Q and A: Can Ireland win the Rugby World Cup?

It’s been an unprecedented year but can the quarter-final curse be thrown aside in 2019?

Ireland capped off a stellar year with a Guinness Series win over the All Blacks on Saturday but can they translate it into World Cup success? Photo: Billy Stickland/Inpho

Ireland capped off a stellar year with a Guinness Series win over the All Blacks on Saturday but can they translate it into World Cup success? Photo: Billy Stickland/Inpho

 

Ireland have scooped their third ever Six Nations Grand Slam, beaten Australia in a Test series Down Under and toppled New Zealand for the first time in Dublin – all in 2018.

But are Ireland World Cup winners in waiting? Let’s have a look.

Can Ireland handle expectations?

New Zealand retained their world number one ranking despite Saturday’s defeat, leaving Ireland in second place. All Blacks boss Steve Hansen had insisted before the encounter that the winner would earn the right to call themselves the best team in the world. And after the match he stuck to his word, and anointed Ireland as the world’s top Test side. He also touted Joe Schmidt’s men as World Cup favourites, then challenged them to cope with the pressure. New Zealand have been world number one for nine years, so he knows exactly what that pressure feels like. Schmidt laughed off all that talk as kidology from his Kiwi counterpart though. Doubtless being top of the pile will be a new experience for Ireland, but Schmidt has not let anyone lose their head yet.

Do Ireland have the firepower to land a maiden World Cup title?

Simply put, yes. Tadhg Furlong, Conor Murray and Johnny Sexton are all genuine world-class superstars. Young lock prodigy James Ryan already looks like a 40-Test veteran after just 13 caps. Peter O’Mahony bangs the drum on Ireland’s warrior spirit and could so easily captain the side if required. Sean O’Brien strikes fear into even the All Blacks, and head coach Schmidt’s exacting game plan and masterful coaching means anyone who steps into the side is drilled to within an inch of their life on his unique methodology.

But what about their depth?

Granted, Ireland ran out of frontline match-winning talents in their quarter-final defeat to Argentina at the 2015 World Cup. But Schmidt licked his wounds and learned the lessons that top sides need near-bottomless reserves to stay the World Cup course these days. Paul O’Connell, O’Mahony, Sexton and more were missing in that humbling 43-20 Cardiff loss to the Pumas. Saturday’s 16-9 win over back-to-back world champions New Zealand in Dublin perfectly proved Ireland’s strength in depth. Schmidt’s men stunned the All Blacks in fine style - and all without Murray, O’Brien and Robbie Henshaw.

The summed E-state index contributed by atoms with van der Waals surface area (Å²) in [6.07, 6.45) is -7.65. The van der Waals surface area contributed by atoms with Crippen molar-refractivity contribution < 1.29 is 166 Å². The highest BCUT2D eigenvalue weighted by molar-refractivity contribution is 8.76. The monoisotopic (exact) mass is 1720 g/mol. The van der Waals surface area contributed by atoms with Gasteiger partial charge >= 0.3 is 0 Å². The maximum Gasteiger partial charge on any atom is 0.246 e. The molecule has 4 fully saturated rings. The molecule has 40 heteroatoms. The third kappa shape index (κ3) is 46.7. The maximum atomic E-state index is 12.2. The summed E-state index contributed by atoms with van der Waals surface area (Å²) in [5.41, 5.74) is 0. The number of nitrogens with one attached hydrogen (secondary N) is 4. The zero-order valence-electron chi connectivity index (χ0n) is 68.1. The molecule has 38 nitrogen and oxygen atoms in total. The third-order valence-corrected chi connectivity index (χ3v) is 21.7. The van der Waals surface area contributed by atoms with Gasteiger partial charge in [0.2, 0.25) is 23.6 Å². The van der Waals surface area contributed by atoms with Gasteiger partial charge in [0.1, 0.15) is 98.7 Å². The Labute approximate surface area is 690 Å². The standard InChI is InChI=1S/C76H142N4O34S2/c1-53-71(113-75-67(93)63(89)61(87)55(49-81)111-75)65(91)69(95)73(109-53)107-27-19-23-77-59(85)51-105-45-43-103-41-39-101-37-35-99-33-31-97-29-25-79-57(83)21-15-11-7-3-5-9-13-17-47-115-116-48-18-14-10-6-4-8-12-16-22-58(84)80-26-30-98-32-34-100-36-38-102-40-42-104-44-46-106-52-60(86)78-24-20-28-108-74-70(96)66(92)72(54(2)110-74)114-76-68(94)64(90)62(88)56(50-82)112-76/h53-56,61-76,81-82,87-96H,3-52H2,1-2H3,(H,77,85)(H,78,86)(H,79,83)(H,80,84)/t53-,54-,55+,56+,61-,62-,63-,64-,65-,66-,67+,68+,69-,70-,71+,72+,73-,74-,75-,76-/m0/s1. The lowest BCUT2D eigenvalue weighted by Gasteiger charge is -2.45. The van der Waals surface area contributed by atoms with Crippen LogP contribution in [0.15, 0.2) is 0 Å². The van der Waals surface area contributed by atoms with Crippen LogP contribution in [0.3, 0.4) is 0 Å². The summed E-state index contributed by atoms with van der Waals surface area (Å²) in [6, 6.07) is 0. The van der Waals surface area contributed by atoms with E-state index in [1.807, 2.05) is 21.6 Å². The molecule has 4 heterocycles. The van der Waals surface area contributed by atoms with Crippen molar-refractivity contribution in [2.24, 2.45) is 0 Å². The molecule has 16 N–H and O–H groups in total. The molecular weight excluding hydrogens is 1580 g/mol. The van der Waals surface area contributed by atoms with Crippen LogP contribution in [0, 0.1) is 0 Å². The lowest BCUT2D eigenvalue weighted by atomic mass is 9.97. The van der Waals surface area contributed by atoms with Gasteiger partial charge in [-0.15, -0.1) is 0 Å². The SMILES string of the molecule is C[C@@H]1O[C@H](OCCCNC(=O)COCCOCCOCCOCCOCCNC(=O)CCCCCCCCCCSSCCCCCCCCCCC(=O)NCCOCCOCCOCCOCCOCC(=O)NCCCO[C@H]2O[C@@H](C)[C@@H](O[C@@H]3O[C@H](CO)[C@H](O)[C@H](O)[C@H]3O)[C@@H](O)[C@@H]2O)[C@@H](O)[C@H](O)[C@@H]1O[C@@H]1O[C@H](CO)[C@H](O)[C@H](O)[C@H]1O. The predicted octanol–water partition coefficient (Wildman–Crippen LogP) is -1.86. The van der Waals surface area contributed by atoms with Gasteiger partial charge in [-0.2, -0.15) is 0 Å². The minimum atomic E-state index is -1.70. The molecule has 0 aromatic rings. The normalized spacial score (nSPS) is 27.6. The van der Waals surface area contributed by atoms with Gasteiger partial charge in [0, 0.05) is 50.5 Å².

Who will most stand in their way?

The All Blacks will spit fire at each other and come back bigger, stronger, faster and meaner than in Saturday’s Ireland defeat. The rest of the world ought to take heed of that, because improvement alone will not be enough to triumph at the World Cup — it will be improvement ahead of the global curve that will do the trick. Schmidt and Ireland have already talked at length in such terms. If any coach in the world can improve further still on nullifying this set of All Blacks though, Schmidt would be the best bet. A resurgent South Africa will be another big danger, and England are bound to have a big say in the argument come the latter stages in Japan.

What about next year’s Six Nations?

Ireland’s bid to retain their Six Nations title will be book-ended by two seriously tough challenges. Schmidt’s men defeated England at Twickenham to land the mother of all Grand Slams last term — and must now host Eddie Jones’ side in the first weekend of Europe’s 2019 round robin. England will be desperate for vengeance after last year’s loss. And come the last weekend of the tournament, Ireland must take on Wales in Cardiff. Should the title be on the line at the Principality Stadium, Warren Gatland’s men will need precious little extra motivation to knock Ireland off their perch.

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